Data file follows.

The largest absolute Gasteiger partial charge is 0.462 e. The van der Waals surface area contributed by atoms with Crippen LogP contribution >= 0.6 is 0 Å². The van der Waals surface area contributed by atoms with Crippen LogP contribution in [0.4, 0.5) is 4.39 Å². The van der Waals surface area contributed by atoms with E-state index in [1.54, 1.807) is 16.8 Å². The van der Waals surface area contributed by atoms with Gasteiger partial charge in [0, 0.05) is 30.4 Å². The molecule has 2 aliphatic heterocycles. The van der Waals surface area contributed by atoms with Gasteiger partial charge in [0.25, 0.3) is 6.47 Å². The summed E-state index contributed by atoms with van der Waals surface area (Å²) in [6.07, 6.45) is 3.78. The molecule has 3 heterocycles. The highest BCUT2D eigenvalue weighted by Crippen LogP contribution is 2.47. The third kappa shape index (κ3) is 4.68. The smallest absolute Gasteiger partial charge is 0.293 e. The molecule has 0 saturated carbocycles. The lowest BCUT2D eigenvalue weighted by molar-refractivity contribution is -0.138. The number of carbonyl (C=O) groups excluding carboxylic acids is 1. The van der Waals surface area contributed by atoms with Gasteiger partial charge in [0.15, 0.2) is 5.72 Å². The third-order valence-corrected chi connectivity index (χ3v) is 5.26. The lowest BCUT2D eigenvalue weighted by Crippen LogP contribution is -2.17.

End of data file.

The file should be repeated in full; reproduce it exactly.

The largest absolute Gasteiger partial charge is 0.462 e. The van der Waals surface area contributed by atoms with Crippen LogP contribution >= 0.6 is 0 Å². The van der Waals surface area contributed by atoms with Crippen LogP contribution in [0.4, 0.5) is 4.39 Å². The van der Waals surface area contributed by atoms with E-state index in [1.54, 1.807) is 16.8 Å². The van der Waals surface area contributed by atoms with Gasteiger partial charge in [0, 0.05) is 30.4 Å². The molecule has 2 aliphatic heterocycles. The van der Waals surface area contributed by atoms with Gasteiger partial charge in [0.25, 0.3) is 6.47 Å². The summed E-state index contributed by atoms with van der Waals surface area (Å²) in [6.07, 6.45) is 3.78. The molecule has 3 heterocycles. The highest BCUT2D eigenvalue weighted by Crippen LogP contribution is 2.47. The third kappa shape index (κ3) is 4.68. The smallest absolute Gasteiger partial charge is 0.293 e. The molecule has 0 saturated carbocycles. The lowest BCUT2D eigenvalue weighted by molar-refractivity contribution is -0.138. The number of carbonyl (C=O) groups excluding carboxylic acids is 1. The van der Waals surface area contributed by atoms with Gasteiger partial charge in [0.15, 0.2) is 5.72 Å². The third-order valence-corrected chi connectivity index (χ3v) is 5.26. The lowest BCUT2D eigenvalue weighted by Crippen LogP contribution is -2.17.